Phillips Brooks observes that a series of sermons constrains a preacher and that the challenge is to maintain a consistent vitality from beginning to end.
Some evangelical churches that do not follow the lectionary use sequential expositions or series.
While sequential expositions have the advantage of unfolding Scripture to the congregation week by week as laid out in the Bible, topical series can be a challenge to start, continue, and conclude in a consistent way. Their length can sometimes mean arbitrary inclusions.
It calls for a lot of discipline.
I’ve been using one sort of topical series each year, mostly for the variation and interest that nine or ten weeks of focus can allow.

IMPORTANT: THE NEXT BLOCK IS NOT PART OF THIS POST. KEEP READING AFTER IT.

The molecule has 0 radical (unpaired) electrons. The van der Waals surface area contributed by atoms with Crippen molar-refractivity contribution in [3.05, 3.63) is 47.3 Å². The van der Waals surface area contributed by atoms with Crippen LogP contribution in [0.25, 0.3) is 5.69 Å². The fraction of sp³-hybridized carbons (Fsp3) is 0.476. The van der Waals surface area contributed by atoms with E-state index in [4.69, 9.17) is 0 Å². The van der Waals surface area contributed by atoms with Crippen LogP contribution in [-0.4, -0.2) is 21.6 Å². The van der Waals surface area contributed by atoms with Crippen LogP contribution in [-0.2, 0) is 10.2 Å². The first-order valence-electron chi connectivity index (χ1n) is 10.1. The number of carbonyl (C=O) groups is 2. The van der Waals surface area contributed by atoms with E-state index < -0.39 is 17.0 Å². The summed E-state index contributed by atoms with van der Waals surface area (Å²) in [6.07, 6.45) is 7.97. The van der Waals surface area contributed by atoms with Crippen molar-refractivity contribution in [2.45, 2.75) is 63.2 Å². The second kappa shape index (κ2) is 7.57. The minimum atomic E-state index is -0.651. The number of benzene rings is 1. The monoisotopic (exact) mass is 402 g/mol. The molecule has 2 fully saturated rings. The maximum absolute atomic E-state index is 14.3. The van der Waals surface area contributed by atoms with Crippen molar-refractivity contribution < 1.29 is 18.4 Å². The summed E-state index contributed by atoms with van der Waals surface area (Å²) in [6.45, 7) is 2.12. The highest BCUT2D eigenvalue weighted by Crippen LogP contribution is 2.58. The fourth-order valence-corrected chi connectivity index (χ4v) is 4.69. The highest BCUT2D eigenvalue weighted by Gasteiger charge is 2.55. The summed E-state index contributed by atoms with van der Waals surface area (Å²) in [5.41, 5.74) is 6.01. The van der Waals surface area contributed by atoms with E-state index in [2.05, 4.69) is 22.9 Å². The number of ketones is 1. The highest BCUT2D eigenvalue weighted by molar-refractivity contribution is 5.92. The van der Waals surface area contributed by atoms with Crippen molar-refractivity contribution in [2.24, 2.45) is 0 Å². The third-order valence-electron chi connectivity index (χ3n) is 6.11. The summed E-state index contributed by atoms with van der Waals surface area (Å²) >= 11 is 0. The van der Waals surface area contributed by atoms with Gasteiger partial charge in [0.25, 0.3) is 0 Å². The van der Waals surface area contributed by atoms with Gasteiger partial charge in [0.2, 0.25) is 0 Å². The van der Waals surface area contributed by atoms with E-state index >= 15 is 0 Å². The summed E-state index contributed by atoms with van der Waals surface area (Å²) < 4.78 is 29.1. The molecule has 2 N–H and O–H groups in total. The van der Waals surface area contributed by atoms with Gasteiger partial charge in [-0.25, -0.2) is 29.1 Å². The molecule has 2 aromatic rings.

The only serious danger about a course of sermons is, that where the serpent grows too long it is difficult to have the vitality distributed through all its length, and even to his last extremity. Too many courses of sermons start with a very vital head, that draws behind it by and by a very lifeless tail. The head springs and the tail crawls, and so the beast makes no graceful progress. I think that a set and formally announced course of sermons very seldom preserves both its symmetry and its interest. The system of long courses is apt to secure proportion at too great an expense of spontaneity.

Phillips Brooks, The Joy Of Preaching, Kregel Classics, 1989, pg. 120.

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